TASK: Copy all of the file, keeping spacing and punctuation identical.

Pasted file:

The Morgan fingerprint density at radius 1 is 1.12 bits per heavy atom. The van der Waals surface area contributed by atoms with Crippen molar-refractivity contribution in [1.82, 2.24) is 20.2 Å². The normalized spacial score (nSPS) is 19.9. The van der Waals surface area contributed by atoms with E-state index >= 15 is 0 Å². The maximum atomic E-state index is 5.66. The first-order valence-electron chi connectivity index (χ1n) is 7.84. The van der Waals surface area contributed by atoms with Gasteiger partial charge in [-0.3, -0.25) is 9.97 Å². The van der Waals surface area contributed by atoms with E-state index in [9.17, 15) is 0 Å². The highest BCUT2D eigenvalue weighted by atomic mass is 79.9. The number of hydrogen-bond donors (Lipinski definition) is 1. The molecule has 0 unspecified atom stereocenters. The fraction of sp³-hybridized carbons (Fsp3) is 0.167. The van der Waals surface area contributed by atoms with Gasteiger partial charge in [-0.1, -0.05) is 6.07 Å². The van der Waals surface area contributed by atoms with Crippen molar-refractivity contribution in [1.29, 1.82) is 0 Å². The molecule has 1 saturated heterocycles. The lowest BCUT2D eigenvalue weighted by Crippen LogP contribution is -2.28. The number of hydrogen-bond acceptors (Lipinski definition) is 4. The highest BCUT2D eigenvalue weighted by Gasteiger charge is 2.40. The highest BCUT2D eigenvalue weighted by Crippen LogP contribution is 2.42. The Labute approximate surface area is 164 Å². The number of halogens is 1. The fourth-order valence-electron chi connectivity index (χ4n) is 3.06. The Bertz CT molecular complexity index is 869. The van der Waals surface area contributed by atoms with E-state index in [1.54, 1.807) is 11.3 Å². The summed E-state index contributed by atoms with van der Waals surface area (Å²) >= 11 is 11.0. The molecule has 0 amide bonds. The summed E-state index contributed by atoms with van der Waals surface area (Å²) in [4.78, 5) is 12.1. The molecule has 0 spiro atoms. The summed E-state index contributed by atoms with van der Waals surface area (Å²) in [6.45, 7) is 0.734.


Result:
The Morgan fingerprint density at radius 1 is 1.12 bits per heavy atom. The van der Waals surface area contributed by atoms with Crippen molar-refractivity contribution in [1.82, 2.24) is 20.2 Å². The normalized spacial score (nSPS) is 19.9. The van der Waals surface area contributed by atoms with E-state index >= 15 is 0 Å². The maximum atomic E-state index is 5.66. The first-order valence-electron chi connectivity index (χ1n) is 7.84. The van der Waals surface area contributed by atoms with Gasteiger partial charge in [-0.3, -0.25) is 9.97 Å². The van der Waals surface area contributed by atoms with E-state index in [9.17, 15) is 0 Å². The highest BCUT2D eigenvalue weighted by atomic mass is 79.9. The number of hydrogen-bond donors (Lipinski definition) is 1. The molecule has 0 unspecified atom stereocenters. The fraction of sp³-hybridized carbons (Fsp3) is 0.167. The van der Waals surface area contributed by atoms with Gasteiger partial charge in [-0.1, -0.05) is 6.07 Å². The van der Waals surface area contributed by atoms with Crippen molar-refractivity contribution in [1.29, 1.82) is 0 Å². The molecule has 1 saturated heterocycles. The lowest BCUT2D eigenvalue weighted by Crippen LogP contribution is -2.28. The number of hydrogen-bond acceptors (Lipinski definition) is 4. The highest BCUT2D eigenvalue weighted by Gasteiger charge is 2.40. The highest BCUT2D eigenvalue weighted by Crippen LogP contribution is 2.42. The Labute approximate surface area is 164 Å². The number of halogens is 1. The fourth-order valence-electron chi connectivity index (χ4n) is 3.06. The Bertz CT molecular complexity index is 869. The van der Waals surface area contributed by atoms with E-state index in [1.54, 1.807) is 11.3 Å². The summed E-state index contributed by atoms with van der Waals surface area (Å²) >= 11 is 11.0. The molecule has 0 amide bonds. The summed E-state index contributed by atoms with van der Waals surface area (Å²) in [4.78, 5) is 12.1. The molecule has 0 spiro atoms. The summed E-state index contributed by atoms with van der Waals surface area (Å²) in [6.45, 7) is 0.734.